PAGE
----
Some garden myths to lose

In this new age of ‘Fake News’ when facts are branded as fake and lies are freely airborne, it might be appropriate for gardeners to sort myths from garden facts.

Planting by the moon. I had a gardening friend who swore that you should plant root crops by the dark of the moon. I don’t automatically discount such advice, but finding credible evidence that this is true is non-existent.  True, the moon does affect ocean tides, but its effect on smaller bodies of water is nil and the likelihood that it can affect water movement in plants or germination has never been demonstrated. For more information on this myth see: .

Sunshine focused through raindrops will burn plants. Watering plants in the sun should not be done because droplets of water act like magnifying glasses and will burn holes in the plant’s leaves. If this is so, farmers would encounter huge losses after each daytime rainstorm. Sorry, but there is no way that a drop of water can raise the leaf temperature to a burn.

It is advisable to water gardens in the early morning hours to conserve water and to avoid nurturing moisture-fostering diseases. Plants so watered will dry as the sun shines; unlike plants watered in the evening or at night which will dry off much more slowly thus enhancing disease possibilities.

Copper strips keep slugs and snails away. This is a touted way (though not inexpensive) of keeping these pests from the vegetables in your raised beds. Allegedly, the copper induces an electric charge that deters the pests. Several tests of this shown on YouTube tend to disprove this method. A couple of tests used pre-1981 actual copper pennies and other copper materials in an experiment with snails and slugs. They observed the pests sliding across the copper undeterred. I am not sure that this is a definitive disproof of copper’s deterrence, but it does strongly suggests it doesn’t work. See:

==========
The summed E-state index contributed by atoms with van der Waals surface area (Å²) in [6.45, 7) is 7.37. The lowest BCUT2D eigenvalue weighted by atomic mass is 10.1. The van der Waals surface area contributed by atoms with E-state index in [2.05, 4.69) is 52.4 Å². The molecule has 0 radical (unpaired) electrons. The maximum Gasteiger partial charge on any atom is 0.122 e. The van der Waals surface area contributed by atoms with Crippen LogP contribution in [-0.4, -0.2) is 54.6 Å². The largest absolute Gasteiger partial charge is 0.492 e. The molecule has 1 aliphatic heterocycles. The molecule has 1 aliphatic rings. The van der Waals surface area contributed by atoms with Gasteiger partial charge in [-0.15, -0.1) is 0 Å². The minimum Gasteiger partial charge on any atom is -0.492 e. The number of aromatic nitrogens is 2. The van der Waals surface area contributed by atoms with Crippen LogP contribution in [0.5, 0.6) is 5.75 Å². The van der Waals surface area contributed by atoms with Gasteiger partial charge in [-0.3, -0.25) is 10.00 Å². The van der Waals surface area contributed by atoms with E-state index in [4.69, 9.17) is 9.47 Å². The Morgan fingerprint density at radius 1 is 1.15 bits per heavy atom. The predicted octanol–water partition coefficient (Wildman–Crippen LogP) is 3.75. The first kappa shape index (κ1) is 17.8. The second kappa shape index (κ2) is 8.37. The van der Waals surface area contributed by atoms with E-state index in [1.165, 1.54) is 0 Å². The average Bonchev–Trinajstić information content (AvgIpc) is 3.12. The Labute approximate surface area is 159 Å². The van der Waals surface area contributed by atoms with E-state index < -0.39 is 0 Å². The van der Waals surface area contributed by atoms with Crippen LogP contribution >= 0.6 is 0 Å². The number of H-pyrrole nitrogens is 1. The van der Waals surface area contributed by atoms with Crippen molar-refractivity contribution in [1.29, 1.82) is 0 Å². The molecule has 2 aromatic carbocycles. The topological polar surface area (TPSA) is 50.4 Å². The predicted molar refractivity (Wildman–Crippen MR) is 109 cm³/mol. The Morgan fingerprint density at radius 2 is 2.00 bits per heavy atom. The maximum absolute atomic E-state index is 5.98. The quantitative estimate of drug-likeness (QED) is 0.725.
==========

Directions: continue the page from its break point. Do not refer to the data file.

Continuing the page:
There are ways to curtail snails and slugs and handpicking with a flashlight in the evening, early morning or during or after irrigation/rain will reduce their numbers. Diatomaceous earth and wood ashes piled in rings around plants will protect them as long as the materials are not wet and dry egg shells may work too. Baits using iron phosphate which are harmless to pets and children also can be used. Upturned citrus, shingles or boards with space beneath will provide hiding places that can be checked in the morning for pest disposal.

Use coffee grounds to acidify soil. While coffee grounds are acidic, mixing them into the soil would affect pH very slowly. Fresh coffee grounds tie up nitrogen as they decompose and this can adversely affect plant growth. It is best to use coffee grounds in your compost bin to facilitate the breakdown of leaves or high carbon materials. To acidify soil for acidophilic plants such as azaleas, rhododendrons or blueberries it is best to use soil sulfur as directed on the package.

Newly planted trees should always be staked. Unless the tree is top heavy or in an especially windy location, it does not require staking. Movement is good for young trees as the trunk will grow thicker and stronger when not immobilized by staking. Last winter, I pruned in a small local orchard where young fruit trees had been properly staked as if they were landscape trees. It should never have been done since fruit trees, when properly pruned at planting, need no staking. Unfortunately, they were not properly pruned at planting either. If properly staked, movement should be allowed to help strengthen trunks. Most trees should have stakes removed after 6 months to assure development of strong trunks.

Gravel in the bottom of containers improves drainage. A myth slow to die and one that actually is counterproductive with an increase in the possibility of root rot, not less, with the use of gravel. The water saturates the soil above the gravel as gravity moves it downward, so basically it makes the effective size of your container smaller by moving the saturation pool of water higher in the pot. It is better to use a potting soil that is porous and well drained. Adding perlite or organic matter will increase drainage and soil can be prevented from leaving though the bottom hole by covering it with a piece of screen or landscape cloth.

Adding sugar to the soil will yield sweeter tomatoes. Sugar in tomatoes is the result of photosynthesis. Adding sugar to the soil might feed some soil bacteria, but if you want sweeter tomatoes add sugar after slicing. Some tomatoes are genetically programmed to be sweeter than others and I vote for Early Girl as a sweet one. Happier gardening if you lose the myths.

If you have a gardening related question, you can contact the UC Master Gardeners at 209-953-6112. More information can be found at:

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